All the facts that are fit to omit

On the Clinton scandals, the newspaper of record is the newspaper of insinuations, half-truths, omissions and flat-out inaccuracies.


Gene Lyons
February 15, 1998 1:19AM (UTC)

Regardless of how the Clinton-Lewinsky saga ends, Jan. 29, 1998, should go down as one of the most extraordinary days in the history of American journalism.

It was the day the New York Times ran the following four-column headline: "Ex-intern said to describe Clinton advice on evasion." Raising as it did the specter of subornation of perjury and obstruction of justice by a sitting president of the United States,
the Times surely must have had information in its possession that was as hard as it was explosive.

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So what evidence had the Times amassed? According to the story by staff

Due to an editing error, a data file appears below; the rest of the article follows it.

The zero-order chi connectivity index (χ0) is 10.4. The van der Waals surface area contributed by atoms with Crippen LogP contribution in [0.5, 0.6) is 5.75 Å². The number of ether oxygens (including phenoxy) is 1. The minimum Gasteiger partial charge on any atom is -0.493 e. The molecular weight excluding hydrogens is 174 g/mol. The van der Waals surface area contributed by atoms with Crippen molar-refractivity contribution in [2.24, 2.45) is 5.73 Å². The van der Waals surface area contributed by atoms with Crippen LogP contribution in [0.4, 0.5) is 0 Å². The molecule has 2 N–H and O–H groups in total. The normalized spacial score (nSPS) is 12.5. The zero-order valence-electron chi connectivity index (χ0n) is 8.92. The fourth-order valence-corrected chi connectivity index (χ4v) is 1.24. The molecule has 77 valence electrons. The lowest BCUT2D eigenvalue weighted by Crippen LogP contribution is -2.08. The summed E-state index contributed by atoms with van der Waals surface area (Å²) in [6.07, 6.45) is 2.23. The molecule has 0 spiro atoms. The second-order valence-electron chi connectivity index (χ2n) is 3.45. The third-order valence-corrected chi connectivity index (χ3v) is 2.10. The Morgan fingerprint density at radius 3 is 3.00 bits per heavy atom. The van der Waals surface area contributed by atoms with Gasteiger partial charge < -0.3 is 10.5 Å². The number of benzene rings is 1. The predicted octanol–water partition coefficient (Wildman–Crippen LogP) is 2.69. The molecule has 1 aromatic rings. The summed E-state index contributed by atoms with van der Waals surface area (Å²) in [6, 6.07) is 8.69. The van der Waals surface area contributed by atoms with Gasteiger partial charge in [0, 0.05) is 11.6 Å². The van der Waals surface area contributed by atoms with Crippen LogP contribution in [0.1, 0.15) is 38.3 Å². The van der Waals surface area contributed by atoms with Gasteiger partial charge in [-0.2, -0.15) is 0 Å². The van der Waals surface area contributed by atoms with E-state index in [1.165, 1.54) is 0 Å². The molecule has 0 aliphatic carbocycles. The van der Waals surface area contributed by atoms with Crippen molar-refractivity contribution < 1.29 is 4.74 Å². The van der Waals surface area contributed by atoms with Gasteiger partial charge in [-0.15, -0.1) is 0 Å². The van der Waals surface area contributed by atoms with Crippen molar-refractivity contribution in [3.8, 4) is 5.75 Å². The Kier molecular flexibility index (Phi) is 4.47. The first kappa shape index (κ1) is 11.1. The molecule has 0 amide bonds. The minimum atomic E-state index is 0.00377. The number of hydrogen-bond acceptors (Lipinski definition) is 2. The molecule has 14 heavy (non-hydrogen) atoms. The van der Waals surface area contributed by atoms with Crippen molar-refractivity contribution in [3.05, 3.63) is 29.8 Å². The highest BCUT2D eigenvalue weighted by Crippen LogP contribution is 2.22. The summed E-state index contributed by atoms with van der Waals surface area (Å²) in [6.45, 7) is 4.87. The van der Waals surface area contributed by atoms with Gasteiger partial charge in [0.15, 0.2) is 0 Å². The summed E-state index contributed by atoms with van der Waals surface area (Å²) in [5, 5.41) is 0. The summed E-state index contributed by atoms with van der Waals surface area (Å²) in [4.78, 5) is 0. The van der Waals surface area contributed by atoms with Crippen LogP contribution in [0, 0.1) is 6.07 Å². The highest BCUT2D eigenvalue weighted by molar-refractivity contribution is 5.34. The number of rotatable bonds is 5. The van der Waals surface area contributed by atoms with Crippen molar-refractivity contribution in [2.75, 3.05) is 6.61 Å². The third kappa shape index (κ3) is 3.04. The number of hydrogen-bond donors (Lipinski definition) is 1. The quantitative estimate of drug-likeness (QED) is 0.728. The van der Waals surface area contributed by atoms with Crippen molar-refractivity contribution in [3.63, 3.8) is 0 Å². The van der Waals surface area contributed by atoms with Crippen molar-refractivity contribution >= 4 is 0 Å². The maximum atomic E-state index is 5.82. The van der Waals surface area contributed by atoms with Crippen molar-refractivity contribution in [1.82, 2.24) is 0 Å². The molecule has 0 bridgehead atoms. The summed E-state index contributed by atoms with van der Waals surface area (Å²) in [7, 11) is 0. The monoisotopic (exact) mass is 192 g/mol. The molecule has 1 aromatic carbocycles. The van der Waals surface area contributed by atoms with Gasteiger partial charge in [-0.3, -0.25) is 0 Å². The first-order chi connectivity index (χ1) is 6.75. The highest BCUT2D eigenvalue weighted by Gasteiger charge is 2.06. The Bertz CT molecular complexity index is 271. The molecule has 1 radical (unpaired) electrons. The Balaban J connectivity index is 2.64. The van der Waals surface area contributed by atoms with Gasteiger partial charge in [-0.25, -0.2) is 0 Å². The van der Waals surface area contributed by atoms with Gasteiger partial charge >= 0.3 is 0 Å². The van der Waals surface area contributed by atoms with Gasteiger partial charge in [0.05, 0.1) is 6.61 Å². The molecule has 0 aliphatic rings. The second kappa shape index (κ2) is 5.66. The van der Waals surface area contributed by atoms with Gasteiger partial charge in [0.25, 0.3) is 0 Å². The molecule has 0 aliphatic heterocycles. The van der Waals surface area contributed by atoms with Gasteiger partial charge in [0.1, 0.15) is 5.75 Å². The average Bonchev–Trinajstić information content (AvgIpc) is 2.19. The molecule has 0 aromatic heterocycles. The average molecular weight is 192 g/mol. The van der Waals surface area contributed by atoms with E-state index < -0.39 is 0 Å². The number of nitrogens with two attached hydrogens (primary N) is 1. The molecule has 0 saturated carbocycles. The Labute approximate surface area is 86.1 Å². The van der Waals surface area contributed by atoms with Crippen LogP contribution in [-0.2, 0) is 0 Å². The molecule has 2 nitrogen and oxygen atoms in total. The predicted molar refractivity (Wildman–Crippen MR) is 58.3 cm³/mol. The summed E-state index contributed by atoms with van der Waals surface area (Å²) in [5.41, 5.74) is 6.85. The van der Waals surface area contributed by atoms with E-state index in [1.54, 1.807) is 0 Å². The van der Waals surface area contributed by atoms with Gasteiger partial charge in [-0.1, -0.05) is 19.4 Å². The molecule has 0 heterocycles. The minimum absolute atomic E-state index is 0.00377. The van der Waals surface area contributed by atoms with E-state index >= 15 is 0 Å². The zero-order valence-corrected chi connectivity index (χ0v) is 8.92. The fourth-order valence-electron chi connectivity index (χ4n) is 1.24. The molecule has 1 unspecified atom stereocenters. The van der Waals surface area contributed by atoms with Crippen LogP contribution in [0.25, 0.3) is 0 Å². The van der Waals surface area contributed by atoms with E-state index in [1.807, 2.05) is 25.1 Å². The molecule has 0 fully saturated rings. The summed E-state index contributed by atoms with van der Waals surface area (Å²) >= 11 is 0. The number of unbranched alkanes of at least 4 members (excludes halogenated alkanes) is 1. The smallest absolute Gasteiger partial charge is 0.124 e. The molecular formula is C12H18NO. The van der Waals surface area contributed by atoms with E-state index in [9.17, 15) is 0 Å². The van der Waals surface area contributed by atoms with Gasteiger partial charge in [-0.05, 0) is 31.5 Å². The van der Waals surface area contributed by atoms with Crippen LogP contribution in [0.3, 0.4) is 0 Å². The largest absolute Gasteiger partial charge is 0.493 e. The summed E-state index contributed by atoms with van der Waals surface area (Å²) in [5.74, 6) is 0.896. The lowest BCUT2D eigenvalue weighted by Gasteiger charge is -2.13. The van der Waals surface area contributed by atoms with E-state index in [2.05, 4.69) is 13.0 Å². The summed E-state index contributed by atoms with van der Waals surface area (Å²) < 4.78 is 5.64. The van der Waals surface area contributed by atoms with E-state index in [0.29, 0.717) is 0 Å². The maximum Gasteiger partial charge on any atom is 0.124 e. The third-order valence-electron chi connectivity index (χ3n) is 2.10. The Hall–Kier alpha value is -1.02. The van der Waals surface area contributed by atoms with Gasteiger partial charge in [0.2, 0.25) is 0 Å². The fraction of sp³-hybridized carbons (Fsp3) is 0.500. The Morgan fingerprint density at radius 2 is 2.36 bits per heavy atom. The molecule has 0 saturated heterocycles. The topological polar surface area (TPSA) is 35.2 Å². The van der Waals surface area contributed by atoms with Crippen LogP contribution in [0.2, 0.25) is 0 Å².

investigative reporters Stephen Labaton and Jeff Gerth, an anonymous
source identified as "an associate of Miss Lewinsky" claimed that Monica Lewinsky said she'd had a private meeting with President
Clinton in late December 1997. At that meeting, according to this anonymous associate, Lewinsky said that the president had urged her to lie to Paula Jones' lawyers about their sexual relationship. Supposedly, Clinton also suggested that Lewinsky could avoid testifying altogether by moving from Washington to New York City. Equally damning, Clinton might have concealed the surreptitious get-together with Lewinsky from his own lawyers, according to the newspaper.

In effect, the New York Times had accused the president
of serious felonies on the basis of double hearsay from an anonymous
source. Evidence that would not be admissible in any court, or indeed until quite recently even in upper-end tabloids such as the National Enquirer. If nothing else, fear of libel suits prevented it. But the president, of course, can hardly sue.